The intermediate section consists of a spring having the form of a non-symmetrical nose 44. The nose has an upper limb 46, lower limb 48 and a rounded bight 50 connecting the two limbs. The nose is attached at one end to the top section in between first fingers 40 and at the other end to strap 51 which forms the top of lower section 36. The lower limb 48 of the nose is relatively horizontal or tilted slightly upwards while the upper limb 46 is at an angle of about thirty degrees relative to the lower limb. The attitude of the two limbs given above are preferred; other configurations may be used; e.g., both limbs may be at a forty-five degree angle.
Upper limb 46 has a curved portion 52 adjacent its connection to arm 38. An upwardly facing knob 54 is located next to the curved portion. Knob 54 is the contact point for engagement with a pad on substrate 10 and may be plated with gold, silver, or other suitable plating materials.
Curved portion 52 provides a location for placement of a solder ring if the clips are to be soldered to the substrate.
Strap 51 carries two, upwardly extending second fingers 56, both of which are generally S-shaped but in opposite orientations. These fingers are in registration with first fingers 40 with the apex of the upper curved segment 58 making contact therewith, one segment bearing against one side of a first finger and the segment on the second bearing against the opposite side of the other first finger. The lower and much larger curved segments 60 of the second fingers pre-load the upper segments 58 so that they exert firm, constant pressure against the first fingers for good electrical contact.
The width of strap 51 extends beyond second fingers 56 and the pin portion of the lower section so that there are upwardly facing shoulders 64 and downwardly facing shoulders 66 on both sides. These shoulders provide support for insertion tool 20.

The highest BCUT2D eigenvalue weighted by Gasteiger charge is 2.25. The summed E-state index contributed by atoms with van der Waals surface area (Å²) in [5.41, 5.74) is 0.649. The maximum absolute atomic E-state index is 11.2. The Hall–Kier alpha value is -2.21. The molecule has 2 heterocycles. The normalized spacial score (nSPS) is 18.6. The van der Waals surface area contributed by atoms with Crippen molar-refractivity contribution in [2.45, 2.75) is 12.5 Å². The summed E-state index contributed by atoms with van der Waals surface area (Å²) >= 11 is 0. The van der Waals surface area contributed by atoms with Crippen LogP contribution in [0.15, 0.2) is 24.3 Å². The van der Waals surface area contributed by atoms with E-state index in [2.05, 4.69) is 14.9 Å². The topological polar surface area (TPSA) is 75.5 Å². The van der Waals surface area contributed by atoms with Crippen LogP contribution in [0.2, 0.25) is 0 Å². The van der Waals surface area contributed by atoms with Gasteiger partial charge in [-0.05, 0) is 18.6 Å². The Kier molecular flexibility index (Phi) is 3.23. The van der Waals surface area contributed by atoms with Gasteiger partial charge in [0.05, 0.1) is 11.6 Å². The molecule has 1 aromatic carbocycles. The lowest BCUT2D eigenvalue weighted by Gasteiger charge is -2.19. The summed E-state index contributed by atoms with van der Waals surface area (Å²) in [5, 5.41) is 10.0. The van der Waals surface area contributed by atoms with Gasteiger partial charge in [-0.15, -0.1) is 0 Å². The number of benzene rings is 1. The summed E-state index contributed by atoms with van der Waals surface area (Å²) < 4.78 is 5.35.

The free end of lower section 36 constitutes a pin portion. This pin portion has three spring members so designed that a low force is sufficient for insertion into hole 18 on the PCB but yet good electrical contact therewith is achieved. Two of the three spring members, indicated by reference numeral 68, are connected at one end to strap 51 at spaced apart locations. They extend downward therefrom converging together to form bevelled tip 70. The third spring member 72 is attached to tip 70 and extends upwardly with its unattached, free end 74 being adjacent strap 51. All three spring members are bowed with the bow orientation on members 68 being opposite that on member 72.
One method of manufacturing contact clips 14 is by stamping and forming them from strip stock metal as a continuous strip. Steps A through G shown in FIG. 5 illustrate the several stages in blanking out and forming up a clip. Carrier strip 76 guides the clips through the dies (not shown) plating lines, reeling, and further, provides a convenient means for gang insertion into a PCB. It is easily broken off at the juncture with upper arm 38.